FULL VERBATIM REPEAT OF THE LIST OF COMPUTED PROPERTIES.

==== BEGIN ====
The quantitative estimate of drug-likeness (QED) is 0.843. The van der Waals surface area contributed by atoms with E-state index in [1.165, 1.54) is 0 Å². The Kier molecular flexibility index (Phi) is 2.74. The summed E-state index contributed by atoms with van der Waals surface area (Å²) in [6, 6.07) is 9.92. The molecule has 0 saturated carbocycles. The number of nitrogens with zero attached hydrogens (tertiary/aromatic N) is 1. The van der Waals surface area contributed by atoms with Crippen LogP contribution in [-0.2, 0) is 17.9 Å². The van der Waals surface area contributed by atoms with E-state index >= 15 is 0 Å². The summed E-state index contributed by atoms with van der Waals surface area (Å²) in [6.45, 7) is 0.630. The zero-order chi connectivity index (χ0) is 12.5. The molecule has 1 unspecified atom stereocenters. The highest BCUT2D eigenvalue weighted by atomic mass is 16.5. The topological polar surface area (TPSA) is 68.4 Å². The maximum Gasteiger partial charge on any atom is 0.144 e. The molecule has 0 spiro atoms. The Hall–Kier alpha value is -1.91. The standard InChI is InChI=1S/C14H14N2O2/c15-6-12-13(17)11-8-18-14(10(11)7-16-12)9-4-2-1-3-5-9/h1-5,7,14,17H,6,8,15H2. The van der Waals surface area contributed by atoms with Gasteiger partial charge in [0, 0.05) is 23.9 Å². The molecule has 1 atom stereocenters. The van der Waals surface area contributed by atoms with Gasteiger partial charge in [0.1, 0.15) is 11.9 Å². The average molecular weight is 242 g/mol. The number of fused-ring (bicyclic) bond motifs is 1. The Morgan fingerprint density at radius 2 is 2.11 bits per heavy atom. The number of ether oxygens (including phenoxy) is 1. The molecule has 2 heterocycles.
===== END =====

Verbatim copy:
The quantitative estimate of drug-likeness (QED) is 0.843. The van der Waals surface area contributed by atoms with E-state index in [1.165, 1.54) is 0 Å². The Kier molecular flexibility index (Phi) is 2.74. The summed E-state index contributed by atoms with van der Waals surface area (Å²) in [6, 6.07) is 9.92. The molecule has 0 saturated carbocycles. The number of nitrogens with zero attached hydrogens (tertiary/aromatic N) is 1. The van der Waals surface area contributed by atoms with Crippen LogP contribution in [-0.2, 0) is 17.9 Å². The van der Waals surface area contributed by atoms with E-state index >= 15 is 0 Å². The summed E-state index contributed by atoms with van der Waals surface area (Å²) in [6.45, 7) is 0.630. The zero-order chi connectivity index (χ0) is 12.5. The molecule has 1 unspecified atom stereocenters. The highest BCUT2D eigenvalue weighted by atomic mass is 16.5. The topological polar surface area (TPSA) is 68.4 Å². The maximum Gasteiger partial charge on any atom is 0.144 e. The molecule has 0 spiro atoms. The Hall–Kier alpha value is -1.91. The standard InChI is InChI=1S/C14H14N2O2/c15-6-12-13(17)11-8-18-14(10(11)7-16-12)9-4-2-1-3-5-9/h1-5,7,14,17H,6,8,15H2. The van der Waals surface area contributed by atoms with Gasteiger partial charge in [0, 0.05) is 23.9 Å². The molecule has 1 atom stereocenters. The van der Waals surface area contributed by atoms with Gasteiger partial charge in [0.1, 0.15) is 11.9 Å². The average molecular weight is 242 g/mol. The number of fused-ring (bicyclic) bond motifs is 1. The Morgan fingerprint density at radius 2 is 2.11 bits per heavy atom. The number of ether oxygens (including phenoxy) is 1. The molecule has 2 heterocycles.